The Madison Square Garden Area Is Starved for Upscale Dining Options
Lauren Elkies Schram April 15, 2015, 9:45 a.m.
Robin Abrams was planning to see Billy Joel at Madison Square Garden one night two weeks ago and was at a loss searching for a restaurant where she and her husband could meet their out-of-town friends pre-concert.
Some trendy eatery with the name Batalli on the menu? Or Jean-Georges? Perhaps a Colicchio?
No such luck. She and her pals settled on Europa Café before the concert—then Au Bon Pain by the Long Island Railroad afterward, so the friends could make their train.
“There was nothing either inside Penn Station or outside in the immediate vicinity,” the Lansco broker said. “And although the area has always had a more urban feel, there is strong traffic with a diverse crowd. Where do they eat lunch or dinner if they are working late or going to an event? What a mystery.”
The answer, according to one former MSG employee: “When I worked there, everyone went to lunch at either Lugo [Cucina], Cafe 31 [Sports Bar and Grill] or Stage [Door] Delicatessen. Once or twice a year, we’d do a happy hour at Lucy’s Cantina Royale or Niles.”
It’s an area riddled with Irish pubs like Tir na nÓg and The Triple Crown and fast-food joints like Lenny’s and Panera. Some of the popular neighborhood haunts are Mustang Sally’s, Mustang Harry’s and the Flying Puck. While there are more upscale options like Nick & Stef’s, Keen’s Steakhouse and Delmonico’s Kitchen, many people said those were kind of staid. But the explosion in dining and restaurants that seized this city over the course of the last decade? It passed by this lonely corner of Midtown South.
The choices in New York Pennsylvania Station, immediately below MSG (which, it should be noted, is the busiest transit hub in North America), are not any better, with Subway, Moe’s Southwest Grill, Planet Smoothie, Krispy Kreme, Zaro’s Bakery and Auntie Anne’s pretzels. Possibly the most exciting newbie is a new 1,900-square-foot Pret A Manger, which opened last week.
For some concert- and sports event-goers, it’s just a matter of traveling a bit further to trendy places like Ai Fiori in the Langham Place hotel at 400 Fifth Avenue between West 36th and West 37th Streets and The John Dory Oyster Bar in the Ace Hotel at 1196 Broadway at West 29th Street. And many people just eat in a completely different neighborhood.
But if MSG is the World’s Most Famous Arena—host to 400 events and 4 million fans, annually—why can’t it draw upscale eateries like Yankees Stadium did with Parm, and Citi Field did with Blue Smoke?
While the area still feels transient, especially at night, changes may be afoot.
Last May, Vornado Realty Trust announced it would be closing at least 10 fast-food eateries run by the Riese Organization near the Long Island Rail Road hub inside Penn Station including Tim Hortons, Pizza Hut and Haagen-Dazs, and replacing them with better options. Riese also operates the still-open T.G.I. Friday’s on the upper level.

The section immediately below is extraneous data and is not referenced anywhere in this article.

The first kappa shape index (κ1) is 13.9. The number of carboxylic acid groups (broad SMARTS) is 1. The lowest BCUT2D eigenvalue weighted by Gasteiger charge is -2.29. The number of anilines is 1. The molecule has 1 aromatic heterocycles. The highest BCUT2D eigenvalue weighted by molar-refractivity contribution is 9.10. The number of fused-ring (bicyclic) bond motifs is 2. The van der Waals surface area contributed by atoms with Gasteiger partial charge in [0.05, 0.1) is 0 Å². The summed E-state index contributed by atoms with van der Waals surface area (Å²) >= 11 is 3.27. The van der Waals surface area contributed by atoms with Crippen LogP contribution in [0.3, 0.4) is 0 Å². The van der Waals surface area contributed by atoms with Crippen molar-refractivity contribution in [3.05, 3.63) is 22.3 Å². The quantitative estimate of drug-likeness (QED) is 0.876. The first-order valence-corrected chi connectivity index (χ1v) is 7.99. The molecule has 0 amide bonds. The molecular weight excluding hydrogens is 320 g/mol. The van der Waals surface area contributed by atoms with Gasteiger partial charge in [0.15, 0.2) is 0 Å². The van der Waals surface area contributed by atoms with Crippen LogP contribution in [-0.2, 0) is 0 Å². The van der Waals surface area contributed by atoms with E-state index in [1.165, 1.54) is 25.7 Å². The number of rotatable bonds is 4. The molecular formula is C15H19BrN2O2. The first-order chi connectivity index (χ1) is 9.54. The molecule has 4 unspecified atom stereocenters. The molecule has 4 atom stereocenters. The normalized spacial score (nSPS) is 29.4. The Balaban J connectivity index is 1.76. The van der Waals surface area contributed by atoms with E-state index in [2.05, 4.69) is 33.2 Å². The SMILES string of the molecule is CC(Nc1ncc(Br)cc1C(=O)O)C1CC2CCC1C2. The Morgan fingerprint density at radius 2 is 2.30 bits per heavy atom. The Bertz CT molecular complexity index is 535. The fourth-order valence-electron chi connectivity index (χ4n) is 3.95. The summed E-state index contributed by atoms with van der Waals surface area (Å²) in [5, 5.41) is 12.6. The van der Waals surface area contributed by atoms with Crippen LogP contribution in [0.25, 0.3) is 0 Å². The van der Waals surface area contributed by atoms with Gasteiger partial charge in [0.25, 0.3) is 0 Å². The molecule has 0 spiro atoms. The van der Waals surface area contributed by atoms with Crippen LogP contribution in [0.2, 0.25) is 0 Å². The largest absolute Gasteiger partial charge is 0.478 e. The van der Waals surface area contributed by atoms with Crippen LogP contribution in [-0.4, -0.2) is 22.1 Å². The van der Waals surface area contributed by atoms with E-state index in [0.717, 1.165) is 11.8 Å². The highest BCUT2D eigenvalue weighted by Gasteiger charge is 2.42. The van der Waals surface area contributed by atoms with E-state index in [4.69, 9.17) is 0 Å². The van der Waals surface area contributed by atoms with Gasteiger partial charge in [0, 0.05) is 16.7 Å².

Ms. Abrams represents a major restaurant operator who is searching for space in the vicinity, but the restaurateur’s investors believe the location is still “risky.” She added: “Someone with a following has to make an investment and take the plunge.”
Two developers, Empire State Realty Trust and Edison, N.J.-based Onyx Equities, are hoping the tides are changing in the neighborhood as they bring quality space to the market.
At 1359 Broadway at West 36th Street, Anthony Malkin, the chairman and chief executive officer of ESRT, is “looking at putting in an upscale eatery” in a 6,200-square-foot at-grade space, Mr. Malkin said. In addition, there is a 2,400-square-foot mezzanine and 5,300-square-foot lower level. The ground-floor asking rent is in the low-$200s per square foot.
Mr. Malkin, whose company recently opened State Grill & Bar at the Empire State Building, doesn’t look to blame MSG for the quality of restaurant tenants.
“It’s not Madison Square Garden that sets the tone. It’s the office and retail environment that sets the tone,” Mr. Malkin said.
Vornado is making a play that could help significantly transform the neighborhood. The real estate investment trust owns about 9 million square feet of commercial space in the Penn Plaza District, and is “investing hundreds of millions of dollars in new retail space, public plazas and other infrastructure in the area,” according to a Wall Street Journal article last week, in order “to improve the desirability of the area’s office buildings.” Vornado declined to comment.
As hotels and office and residential buildings continue to rise, get converted or see an overhaul in the Garment District area, there will no doubt be an increased demand for more diverse food offerings.